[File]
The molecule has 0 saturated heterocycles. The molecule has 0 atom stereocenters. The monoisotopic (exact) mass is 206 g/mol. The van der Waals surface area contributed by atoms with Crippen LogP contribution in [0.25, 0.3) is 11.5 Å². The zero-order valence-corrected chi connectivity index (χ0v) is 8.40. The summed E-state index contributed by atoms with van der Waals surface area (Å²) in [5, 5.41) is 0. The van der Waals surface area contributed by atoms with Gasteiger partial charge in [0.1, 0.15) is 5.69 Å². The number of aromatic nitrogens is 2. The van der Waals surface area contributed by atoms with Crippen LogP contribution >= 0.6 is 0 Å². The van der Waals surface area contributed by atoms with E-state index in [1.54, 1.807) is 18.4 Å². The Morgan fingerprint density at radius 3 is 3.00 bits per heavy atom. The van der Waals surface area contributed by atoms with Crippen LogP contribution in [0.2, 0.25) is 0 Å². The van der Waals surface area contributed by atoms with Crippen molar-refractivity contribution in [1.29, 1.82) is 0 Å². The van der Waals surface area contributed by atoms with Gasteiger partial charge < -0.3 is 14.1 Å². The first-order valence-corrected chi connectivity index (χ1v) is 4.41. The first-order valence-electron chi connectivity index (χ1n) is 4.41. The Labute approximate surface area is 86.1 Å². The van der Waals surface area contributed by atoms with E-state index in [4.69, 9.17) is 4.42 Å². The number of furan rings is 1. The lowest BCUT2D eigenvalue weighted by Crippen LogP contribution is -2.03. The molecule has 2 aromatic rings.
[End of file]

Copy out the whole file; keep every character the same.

The molecule has 0 saturated heterocycles. The molecule has 0 atom stereocenters. The monoisotopic (exact) mass is 206 g/mol. The van der Waals surface area contributed by atoms with Crippen LogP contribution in [0.25, 0.3) is 11.5 Å². The zero-order valence-corrected chi connectivity index (χ0v) is 8.40. The summed E-state index contributed by atoms with van der Waals surface area (Å²) in [5, 5.41) is 0. The van der Waals surface area contributed by atoms with Gasteiger partial charge in [0.1, 0.15) is 5.69 Å². The number of aromatic nitrogens is 2. The van der Waals surface area contributed by atoms with Crippen LogP contribution >= 0.6 is 0 Å². The van der Waals surface area contributed by atoms with E-state index in [1.54, 1.807) is 18.4 Å². The Morgan fingerprint density at radius 3 is 3.00 bits per heavy atom. The van der Waals surface area contributed by atoms with Crippen LogP contribution in [0.2, 0.25) is 0 Å². The van der Waals surface area contributed by atoms with Crippen molar-refractivity contribution in [1.29, 1.82) is 0 Å². The van der Waals surface area contributed by atoms with Gasteiger partial charge < -0.3 is 14.1 Å². The first-order valence-corrected chi connectivity index (χ1v) is 4.41. The first-order valence-electron chi connectivity index (χ1n) is 4.41. The Labute approximate surface area is 86.1 Å². The van der Waals surface area contributed by atoms with E-state index in [4.69, 9.17) is 4.42 Å². The number of furan rings is 1. The lowest BCUT2D eigenvalue weighted by Crippen LogP contribution is -2.03. The molecule has 2 aromatic rings.